As I embark on this Giant Sequoia News project, I am also considering how I want to approach my related journalism.
As an editor of community newspapers some years back, I occasionally shared my opinions with readers. I did this because I thought it was important to be open with readers. I assumed that my views would shape my work, from what was reported to how it was reported. At the same time, I wanted to be fair and honest.
This website is in its fledgling state, and I’m taking this opportunity to explain how I plan to organize material and provide other information that might be important to readers.
The website has three sections: Back Story, Perspective and News. Each may include any topics listed at the top of the website.
I plan to organize articles as follows:
• Back Story includes articles representing everything I can find online or write myself to provide readers with background about giant sequoias.
• Perspective articles will share my perspective on topics related to giant sequoias (including this article).
• News will be just that, articles about giant sequoias “in the news.” Sometimes these will be press releases accompanied by a note describing their origin. Sometimes I may write a news article about giant sequoias or related events and activities. But more often, I suspect, I will use this section to curate news that I find published elsewhere.
I considered, but decided against, using an app that would scan the internet for stories about giant sequoias and populate the website with links. As much as giant sequoias are in the news right now, this would quickly fill my website.
However, most of these articles originate from reporters working for newspapers. And having been a newspaper publisher myself, I don’t think it’s fair for others on the internet to take advantage of the work of reporters and editors by duplicating it or rewriting it without attribution (or checking sources).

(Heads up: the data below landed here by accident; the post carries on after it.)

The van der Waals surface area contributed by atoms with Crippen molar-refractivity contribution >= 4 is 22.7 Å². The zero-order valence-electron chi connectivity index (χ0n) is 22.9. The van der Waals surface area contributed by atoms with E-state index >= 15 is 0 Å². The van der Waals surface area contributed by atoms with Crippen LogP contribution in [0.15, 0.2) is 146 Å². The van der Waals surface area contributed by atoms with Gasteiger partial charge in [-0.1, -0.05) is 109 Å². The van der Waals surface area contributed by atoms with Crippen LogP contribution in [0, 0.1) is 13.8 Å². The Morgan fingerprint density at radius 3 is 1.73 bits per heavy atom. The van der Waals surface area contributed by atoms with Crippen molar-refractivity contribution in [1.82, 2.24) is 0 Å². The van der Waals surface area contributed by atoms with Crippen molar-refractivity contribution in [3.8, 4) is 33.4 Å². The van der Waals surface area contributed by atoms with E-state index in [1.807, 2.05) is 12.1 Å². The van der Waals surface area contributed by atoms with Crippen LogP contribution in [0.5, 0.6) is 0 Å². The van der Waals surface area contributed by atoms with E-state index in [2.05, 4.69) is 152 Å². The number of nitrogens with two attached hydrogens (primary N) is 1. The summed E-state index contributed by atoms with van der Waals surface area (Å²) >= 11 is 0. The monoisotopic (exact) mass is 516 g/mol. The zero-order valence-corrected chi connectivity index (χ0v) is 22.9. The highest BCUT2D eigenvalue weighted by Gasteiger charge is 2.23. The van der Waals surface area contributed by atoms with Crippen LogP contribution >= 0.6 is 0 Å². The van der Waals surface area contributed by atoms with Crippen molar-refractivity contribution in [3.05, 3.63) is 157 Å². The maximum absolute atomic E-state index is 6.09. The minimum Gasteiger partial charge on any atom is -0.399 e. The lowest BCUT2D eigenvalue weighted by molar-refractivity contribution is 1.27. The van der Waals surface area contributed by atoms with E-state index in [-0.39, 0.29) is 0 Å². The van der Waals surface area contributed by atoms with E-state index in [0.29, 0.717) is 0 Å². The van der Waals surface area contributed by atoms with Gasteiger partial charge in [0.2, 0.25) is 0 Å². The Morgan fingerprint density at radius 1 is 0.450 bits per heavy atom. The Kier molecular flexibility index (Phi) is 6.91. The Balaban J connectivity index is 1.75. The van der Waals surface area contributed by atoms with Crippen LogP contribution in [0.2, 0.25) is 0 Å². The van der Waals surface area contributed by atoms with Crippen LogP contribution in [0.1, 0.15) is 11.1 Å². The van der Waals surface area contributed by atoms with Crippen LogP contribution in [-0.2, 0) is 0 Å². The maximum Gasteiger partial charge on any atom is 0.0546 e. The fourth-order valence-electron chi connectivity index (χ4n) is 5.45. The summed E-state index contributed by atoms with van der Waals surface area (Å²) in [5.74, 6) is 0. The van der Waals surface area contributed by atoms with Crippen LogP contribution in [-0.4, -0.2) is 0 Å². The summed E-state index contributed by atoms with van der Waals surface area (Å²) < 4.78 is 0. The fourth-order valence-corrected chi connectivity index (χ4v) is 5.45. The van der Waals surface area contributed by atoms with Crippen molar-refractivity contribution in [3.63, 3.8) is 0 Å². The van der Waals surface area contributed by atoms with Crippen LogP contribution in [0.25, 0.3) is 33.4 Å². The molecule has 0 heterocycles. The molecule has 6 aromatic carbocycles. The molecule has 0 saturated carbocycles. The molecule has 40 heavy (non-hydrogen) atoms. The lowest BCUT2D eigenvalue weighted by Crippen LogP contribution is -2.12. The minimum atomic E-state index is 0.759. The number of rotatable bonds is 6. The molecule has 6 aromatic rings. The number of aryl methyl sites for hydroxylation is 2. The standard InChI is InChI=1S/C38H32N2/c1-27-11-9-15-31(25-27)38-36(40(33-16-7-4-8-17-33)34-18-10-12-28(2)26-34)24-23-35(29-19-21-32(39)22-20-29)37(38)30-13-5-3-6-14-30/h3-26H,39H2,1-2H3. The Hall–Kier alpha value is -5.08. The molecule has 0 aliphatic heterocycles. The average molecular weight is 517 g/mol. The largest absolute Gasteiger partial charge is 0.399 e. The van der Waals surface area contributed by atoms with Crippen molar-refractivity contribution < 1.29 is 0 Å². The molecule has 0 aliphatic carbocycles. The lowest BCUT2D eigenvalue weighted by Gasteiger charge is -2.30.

On the other hand, I don’t have a budget for reporters and don’t have the stamina it would take to write all of the stories I would like about giant sequoias.
Instead, I will rely on searches and Google alerts to let me know when articles are published, review them and let readers know about the articles and where to read them.
In most cases, the articles will be on newspaper websites in communities that cover the Sierra Nevada of California. And in every case, I will purchase a digital subscription to that newspaper. If the article is behind a pay wall, I will tell readers when I think it’s worth their investment to help support the original journalism by buying a digital subscription.
As I reflect on the time I was editor and publisher of a small newspaper serving the foothill and mountain communities of southeast Tulare County — where John Muir himself said some of the finest giant sequoias could be found — I believe that I leaned politically a little to the right.
Having started that newspaper (the now defunct Southern Sierra Messenger) after the creation of Giant Sequoia National Monument in 2000, I believed that many people in the communities in and around the monument were not served well by the process that created it.
The politics seemed unfair to me, and I’m sure that impacted my reporting and other choices I made for the newspaper.
My belief about journalism has been that one cannot also be an activist. I may be wrong about that (and many things). But, although I have shied away from activism, the one thing I have consistently advocated for is the public’s right to know and be involved in its government.
That’s why the creation of Giant Sequoia National Monument seemed unfair to me. It was a fait accompli because the politics were right.
The pendulum swings, though. And 20-some years later, people are more divided than ever. But I’m not publishing a community newspaper. Instead, I’m advocating — yes, advocating — for the public to learn about giant sequoias.
There are many problems in this world, and a person can only do so much. I’ve chosen to work on this giant sequoia problem because it’s connected to so much in the place that I live — California. And if we, as in “we the people,” can figure out the best way to manage the public lands where giant sequoias grow, well — I think we could change the world.
In other words, I’m trying to say I don’t have an agenda here. I’m not advocating for one side or the other. I wish there were no sides. But I am skeptical, by nature or training, and that may sometimes come across.
I do not have answers. I’m not a scientist, attorney, or even an outdoorsy person. But I’m willing to learn and share what others have learned.
And I thank you for reading!